Latest in the fight to restore free healthcare for asylum seekers - Refugee Council
March 31, 2009

Latest in the fight to restore free healthcare for asylum seekers

 By Hannah, Campaigns and Public Affairs team 

Once again, refugees’ rights are being battled through the courts.  This time, it is about the entitlement of asylum seekers whose claims have been turned down to access free hospital care.

In 2004, the government introduced a charging regime forcing refused asylum seekers to pay up front for secondary care, that is, treatment you would receive in hospital.  This covers everything from maternity care and giving birth, to treatment for ongoing illnesses such as kidney failure, and standard operations.  Only emergency treatment is free.

Ongoing campaigning by the Refugee Council and others, including outraged doctors and nurses who are appalled that they are being prevented from treating sick people simply because they are unable to pay, has led to the rules being relaxed for pregnant women, although they are still billed for treatment afterwards.  Naturally it is a bit of a waste of time – and money – to harass a new mum for £3000 when she is living on vouchers but the government continues to insist on it.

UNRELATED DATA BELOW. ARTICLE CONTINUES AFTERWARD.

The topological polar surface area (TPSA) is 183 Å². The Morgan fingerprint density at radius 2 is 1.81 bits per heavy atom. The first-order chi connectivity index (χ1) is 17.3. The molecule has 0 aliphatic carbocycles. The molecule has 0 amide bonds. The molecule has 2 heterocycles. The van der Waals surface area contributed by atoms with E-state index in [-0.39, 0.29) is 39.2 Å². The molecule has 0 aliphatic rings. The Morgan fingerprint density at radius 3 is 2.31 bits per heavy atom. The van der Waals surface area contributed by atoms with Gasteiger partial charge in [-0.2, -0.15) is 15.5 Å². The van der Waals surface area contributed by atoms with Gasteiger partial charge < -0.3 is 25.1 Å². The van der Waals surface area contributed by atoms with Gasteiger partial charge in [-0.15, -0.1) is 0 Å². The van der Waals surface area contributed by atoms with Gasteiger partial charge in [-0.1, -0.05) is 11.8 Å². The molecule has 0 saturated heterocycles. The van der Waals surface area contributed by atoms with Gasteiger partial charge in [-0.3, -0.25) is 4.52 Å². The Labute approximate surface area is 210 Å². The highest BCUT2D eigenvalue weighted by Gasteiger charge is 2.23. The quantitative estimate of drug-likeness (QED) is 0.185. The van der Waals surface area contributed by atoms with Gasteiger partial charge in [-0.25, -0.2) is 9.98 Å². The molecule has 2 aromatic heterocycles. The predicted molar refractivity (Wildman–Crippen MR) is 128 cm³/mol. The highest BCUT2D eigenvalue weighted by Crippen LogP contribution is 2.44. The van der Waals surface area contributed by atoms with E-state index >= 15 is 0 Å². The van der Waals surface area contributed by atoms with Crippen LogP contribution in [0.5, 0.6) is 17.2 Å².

So like so many of these things, we took the battle to the courts.  Sadly, yesterday the Court of Appeal overturned a ruling by the High Court that refused asylum seekers should in fact be classed as ‘ordinarily resident’ and therefore qualified for free treatment.  However, they did say that the definition of urgent treatment should be widened to include people whose conditions would severely worsen if left untreated, and that in these cases it may be unlawful for a hospital to withhold treatment until a patient has paid up front.

We can take some small solace in the fact that the Appeal Court recognised the inhumanity of the extent of the regulations.  But it is not enough.  And it shouldn’t be a question for the courts at all.  This is not a legal fight, this is a battle for basic humanity.  The government has already acknowledged that there is no evidence asylum seekers come to the UK to access healthcare.  They have produced no evidence that this initiative has saved any money for the NHS at all.  Refused asylum seekers have nothing, so all this rule does essentially is deny sick people help to get better.  Surely that can’t be right?